African Americans today are still affected by this trauma because “hundreds of years of protracted slavery guaranteed the prosperity and privilege of the South’s white progeny while correspondingly relegating its black progeny to a legacy of debt and suffering” (DeGruy, 2017). DeGruy defined Post Traumatic Slave Syndrome as a “multigenerational trauma together with continued oppression and absence of opportunity to access the benefits available in the society” (2017). This inability to access the benefits of society still occurs in different ways. Access to quality benefits is also examined often today because many African Americans still live in communities that do not have quality grocery stores, healthcare, educational or social services.

This lack of access to quality benefits is easily seen today in educational disparities between African American and European American children. In Wisconsin, there is a concern about education disparities between urban and rural school districts.

Wisconsin has the largest gap in African American and European American school graduation rates. White students in Wisconsin had the third highest graduation rates (92.7%) in the nation during the 2015-16 school year, while their African American counterparts had the second lowest rate (64.2%) in the country. Wisconsin classrooms have fewer teachers, resulting in more crowded classrooms and less individual attention for students (Cornelius, 2017). This affects students, families, teachers and the community.

The implications of not addressing these problems can result in higher crime rates, unemployment, addiction to drugs, alcohol, child abuse, neglect, funding for schools, and academic achievement (Wang, 1997). Some other possible concerns are behavioral issues, school truancy, and suspension (Fergusson, 2004). When toxic stress occurs, it can lead to permanent changes in the functioning behavioral and physiological responses to stress that precipitate higher levels of stress-related chronic disease (Gershoff, 2016).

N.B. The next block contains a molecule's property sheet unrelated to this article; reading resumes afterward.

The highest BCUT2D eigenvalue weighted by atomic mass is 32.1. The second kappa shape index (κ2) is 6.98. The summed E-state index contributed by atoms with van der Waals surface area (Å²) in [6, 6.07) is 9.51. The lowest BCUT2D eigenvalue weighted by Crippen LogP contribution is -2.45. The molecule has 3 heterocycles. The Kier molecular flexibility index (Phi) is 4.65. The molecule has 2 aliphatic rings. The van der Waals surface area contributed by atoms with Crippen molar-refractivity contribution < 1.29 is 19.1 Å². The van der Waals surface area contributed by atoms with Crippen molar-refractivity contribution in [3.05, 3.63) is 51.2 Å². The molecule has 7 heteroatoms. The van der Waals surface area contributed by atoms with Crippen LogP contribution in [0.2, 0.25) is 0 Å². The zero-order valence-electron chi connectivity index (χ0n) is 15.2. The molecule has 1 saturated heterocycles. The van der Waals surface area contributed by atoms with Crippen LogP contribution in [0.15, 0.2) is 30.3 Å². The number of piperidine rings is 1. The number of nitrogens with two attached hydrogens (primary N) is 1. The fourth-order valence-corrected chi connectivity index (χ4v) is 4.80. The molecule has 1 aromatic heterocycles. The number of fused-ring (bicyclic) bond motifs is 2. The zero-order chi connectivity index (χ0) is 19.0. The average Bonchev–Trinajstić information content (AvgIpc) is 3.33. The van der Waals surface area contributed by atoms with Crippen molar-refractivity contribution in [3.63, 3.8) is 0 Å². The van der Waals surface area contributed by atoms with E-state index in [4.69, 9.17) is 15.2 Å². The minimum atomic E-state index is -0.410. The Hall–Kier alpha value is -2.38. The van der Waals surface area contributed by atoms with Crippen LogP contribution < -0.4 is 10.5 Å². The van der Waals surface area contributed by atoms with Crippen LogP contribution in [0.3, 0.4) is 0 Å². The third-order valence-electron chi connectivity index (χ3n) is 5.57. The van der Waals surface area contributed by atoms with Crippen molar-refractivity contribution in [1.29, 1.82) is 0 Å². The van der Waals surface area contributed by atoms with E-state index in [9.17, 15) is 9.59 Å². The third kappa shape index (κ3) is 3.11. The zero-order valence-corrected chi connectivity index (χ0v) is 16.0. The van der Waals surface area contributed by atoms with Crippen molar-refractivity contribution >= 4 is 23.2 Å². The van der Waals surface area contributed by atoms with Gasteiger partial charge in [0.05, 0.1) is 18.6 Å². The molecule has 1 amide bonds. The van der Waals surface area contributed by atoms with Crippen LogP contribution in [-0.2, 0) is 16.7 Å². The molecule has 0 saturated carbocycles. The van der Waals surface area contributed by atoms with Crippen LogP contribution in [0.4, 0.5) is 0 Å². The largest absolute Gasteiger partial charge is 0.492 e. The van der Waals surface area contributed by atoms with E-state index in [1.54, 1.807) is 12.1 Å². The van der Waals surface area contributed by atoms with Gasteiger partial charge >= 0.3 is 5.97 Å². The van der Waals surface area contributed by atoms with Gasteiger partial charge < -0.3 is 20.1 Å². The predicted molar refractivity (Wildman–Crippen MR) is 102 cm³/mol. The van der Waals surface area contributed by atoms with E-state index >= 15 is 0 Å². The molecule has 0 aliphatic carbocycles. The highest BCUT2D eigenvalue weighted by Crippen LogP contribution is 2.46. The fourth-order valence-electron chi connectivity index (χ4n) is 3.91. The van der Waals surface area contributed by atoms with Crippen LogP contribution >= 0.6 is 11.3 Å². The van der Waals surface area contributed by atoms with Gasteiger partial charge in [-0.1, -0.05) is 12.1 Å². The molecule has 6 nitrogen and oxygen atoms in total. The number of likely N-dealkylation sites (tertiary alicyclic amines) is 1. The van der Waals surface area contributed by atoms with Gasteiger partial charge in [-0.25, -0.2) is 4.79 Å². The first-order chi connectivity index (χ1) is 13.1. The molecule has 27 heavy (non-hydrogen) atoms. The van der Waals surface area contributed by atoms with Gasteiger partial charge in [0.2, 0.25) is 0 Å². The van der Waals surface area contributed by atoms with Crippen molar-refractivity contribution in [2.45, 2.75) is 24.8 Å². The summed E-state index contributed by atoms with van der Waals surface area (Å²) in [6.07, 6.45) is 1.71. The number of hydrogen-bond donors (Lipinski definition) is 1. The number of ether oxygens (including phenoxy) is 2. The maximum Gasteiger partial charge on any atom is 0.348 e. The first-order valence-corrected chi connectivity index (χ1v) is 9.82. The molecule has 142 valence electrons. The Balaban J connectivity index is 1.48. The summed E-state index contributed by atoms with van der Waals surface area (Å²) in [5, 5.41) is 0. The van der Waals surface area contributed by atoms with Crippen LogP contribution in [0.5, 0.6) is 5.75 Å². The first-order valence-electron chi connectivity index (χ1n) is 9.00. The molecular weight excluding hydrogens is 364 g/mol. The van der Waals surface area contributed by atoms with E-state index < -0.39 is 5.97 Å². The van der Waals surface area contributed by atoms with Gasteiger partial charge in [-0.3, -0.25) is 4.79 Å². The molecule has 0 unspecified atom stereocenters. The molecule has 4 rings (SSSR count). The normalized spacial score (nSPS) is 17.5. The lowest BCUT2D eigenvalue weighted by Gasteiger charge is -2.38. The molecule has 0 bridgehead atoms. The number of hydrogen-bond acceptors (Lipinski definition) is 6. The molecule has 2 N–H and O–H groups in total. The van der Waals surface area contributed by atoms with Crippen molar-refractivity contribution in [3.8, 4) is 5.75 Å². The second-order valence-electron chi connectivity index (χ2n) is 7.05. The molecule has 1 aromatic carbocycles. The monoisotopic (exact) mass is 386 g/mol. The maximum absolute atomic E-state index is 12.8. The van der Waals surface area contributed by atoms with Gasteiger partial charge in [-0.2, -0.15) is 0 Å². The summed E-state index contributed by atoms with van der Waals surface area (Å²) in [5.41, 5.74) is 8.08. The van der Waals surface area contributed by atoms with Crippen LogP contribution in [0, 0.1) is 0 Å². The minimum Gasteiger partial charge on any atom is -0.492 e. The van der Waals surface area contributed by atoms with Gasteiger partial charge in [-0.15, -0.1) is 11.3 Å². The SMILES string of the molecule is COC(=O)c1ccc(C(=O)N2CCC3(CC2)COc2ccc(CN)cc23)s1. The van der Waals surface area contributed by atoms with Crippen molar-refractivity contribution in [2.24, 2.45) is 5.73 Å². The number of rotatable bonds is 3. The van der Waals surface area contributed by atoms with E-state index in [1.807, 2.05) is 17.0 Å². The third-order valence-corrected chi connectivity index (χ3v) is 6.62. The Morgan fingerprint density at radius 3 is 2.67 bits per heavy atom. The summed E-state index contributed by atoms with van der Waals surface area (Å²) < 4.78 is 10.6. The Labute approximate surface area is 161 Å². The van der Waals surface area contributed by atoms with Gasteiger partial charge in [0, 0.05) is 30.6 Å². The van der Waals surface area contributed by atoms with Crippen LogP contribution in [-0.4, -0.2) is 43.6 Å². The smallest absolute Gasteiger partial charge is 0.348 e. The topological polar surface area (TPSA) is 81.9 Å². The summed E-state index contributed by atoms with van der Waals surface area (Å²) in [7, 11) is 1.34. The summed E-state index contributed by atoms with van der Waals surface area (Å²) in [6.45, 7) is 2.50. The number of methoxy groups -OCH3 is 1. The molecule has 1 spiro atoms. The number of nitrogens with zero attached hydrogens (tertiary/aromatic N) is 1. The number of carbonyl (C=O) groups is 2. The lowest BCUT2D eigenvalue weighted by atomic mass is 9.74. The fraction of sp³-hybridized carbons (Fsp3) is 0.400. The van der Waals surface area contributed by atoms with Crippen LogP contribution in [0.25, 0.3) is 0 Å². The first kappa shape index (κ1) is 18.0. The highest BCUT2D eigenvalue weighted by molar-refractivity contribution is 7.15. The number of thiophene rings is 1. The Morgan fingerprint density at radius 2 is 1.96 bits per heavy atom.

Joel Edouard is in his final semester of graduate school working on his Master’s in Social Work at UW-Milwaukee. He is a Mary Ellen Strong Foundation Scholar with plans to obtain his clinical licensure after graduation and continue to work with young people in the Black community.

References

Cornelius, T. (2017). Rising tide of poverty adds to challenges it Milwaukee schools. Retrieved from http://www.milwaukeeindependent.com/syndicated/rising-tide-poverty-adds-challenges-milwaukee-schools/
DeGruy, J.A. (2017). Post traumatic slave syndrome: America’s legacy of enduring injury and healing. Joy DeGruy Publications Inc.
Fergusson, D., Swain-Campbell, N., & Horwood, J. (2004). How does childhood economic disadvantage lead to crime? Journal of Child Psychology & Psychiatry, 45(5), 956–966.
Gershoff, E. T. (2016). Should parents’ physical punishment of children be considered a source of toxic stress that affects brain development? Family Relations, 65(1), 151-162.
Health and Human Services (2016). Definitions of abuse and neglect. Retrieved from https://www.childwelfare.gov/pubPDFs/define.pdf
Shonkoff, J.P., Garner, A.S., Siegel, B.S., Dobbins, M.I., Earls, M.F., McGuinn, L., Pascoe, J., and Wood, D.L. (2011). The lifelong effects of early childhood adversity and toxic stress. Pediatrics, 129, 232-246.
Wang, M. C. (1997). Next steps in inner-city education: Focusing on resilience development and learning success. Education and Urban Society, 29(3), 255–276.